In other words, the Ombudsman specifically describes the treatment of Mr Taylor as a ‘punishment regime’ which ‘exacerbated’ his behaviour and depicts the segregation cells in Paremoremo as ‘cruel and inhuman’. She excuses herself from doing anything about this by putting the words ‘could be considered’ in front of ‘cruel and inhuman’. What this seems to mean is that until a prison official is actually charged and convicted, it’s a moot point.
But the Ombudsman is not about to rock the boat. If she had been willing to take a more proactive stance, the United Nations and the New Zealand police would have to be notified and then a prosecution could then be initiated against the prison managers and Corrections chief executive, Ray Smith.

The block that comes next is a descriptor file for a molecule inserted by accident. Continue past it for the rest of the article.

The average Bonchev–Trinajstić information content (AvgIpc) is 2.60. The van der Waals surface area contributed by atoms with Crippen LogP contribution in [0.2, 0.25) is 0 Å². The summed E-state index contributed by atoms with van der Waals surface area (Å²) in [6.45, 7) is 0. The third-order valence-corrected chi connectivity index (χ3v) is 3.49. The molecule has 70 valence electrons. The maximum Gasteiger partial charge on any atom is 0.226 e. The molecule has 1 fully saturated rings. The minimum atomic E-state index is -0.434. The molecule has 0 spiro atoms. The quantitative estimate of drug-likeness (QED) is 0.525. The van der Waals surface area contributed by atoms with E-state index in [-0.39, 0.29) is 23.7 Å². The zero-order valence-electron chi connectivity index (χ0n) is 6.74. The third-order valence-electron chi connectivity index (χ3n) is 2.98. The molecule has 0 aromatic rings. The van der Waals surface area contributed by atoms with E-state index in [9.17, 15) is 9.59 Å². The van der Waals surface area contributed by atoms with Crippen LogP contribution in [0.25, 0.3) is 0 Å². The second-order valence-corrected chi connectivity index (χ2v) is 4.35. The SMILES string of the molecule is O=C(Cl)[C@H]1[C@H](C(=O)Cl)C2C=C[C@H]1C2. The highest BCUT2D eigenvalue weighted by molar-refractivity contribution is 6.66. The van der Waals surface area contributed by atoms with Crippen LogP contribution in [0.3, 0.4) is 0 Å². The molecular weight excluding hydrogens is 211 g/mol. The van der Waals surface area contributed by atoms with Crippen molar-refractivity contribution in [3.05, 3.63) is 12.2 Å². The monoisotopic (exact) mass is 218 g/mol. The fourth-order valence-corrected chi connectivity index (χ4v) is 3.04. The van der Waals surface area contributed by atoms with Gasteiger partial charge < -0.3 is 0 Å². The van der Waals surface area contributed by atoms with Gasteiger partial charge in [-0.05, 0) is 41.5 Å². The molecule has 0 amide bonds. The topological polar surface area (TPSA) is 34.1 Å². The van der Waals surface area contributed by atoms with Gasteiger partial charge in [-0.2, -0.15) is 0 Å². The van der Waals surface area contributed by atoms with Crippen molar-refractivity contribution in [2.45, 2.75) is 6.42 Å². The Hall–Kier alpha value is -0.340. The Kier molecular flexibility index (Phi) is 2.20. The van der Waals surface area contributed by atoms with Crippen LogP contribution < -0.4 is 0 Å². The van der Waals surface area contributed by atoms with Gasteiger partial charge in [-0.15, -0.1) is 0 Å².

Mr Smith would be accountable because section 58 of the Corrections Act says the chief executive has to be informed of any directed segregation “and the reasons for it” and a directed segregation can only be extended beyond 14 days if “the chief executive directs that it continue in force”. Mr Taylor was subject to directed segregation for eight months – which indicates Mr Ray Smith is complicit in his ‘treatment’.
The potential penalties for Mr Smith are serious. The NZ Crimes of Torture Act – which includes cruel and inhuman treatment – says anyone who “conspires with any other person to commit an act of torture” or “is an accessory after the fact to an act of torture” is liable to up to ten years in prison.
Who you’re gonna call?
The reality is that describing what happened to Arthur Taylor and other segregated prisoners as torture – and suggesting the chief executive should be prosecuted, would likely lead to a media frenzy. It would be politically disastrous for the Corrections Department, the National Government and possibly for the Ombudsman. No wonder she was reluctant to notify the United Nations or the police.
Graham McCready of course.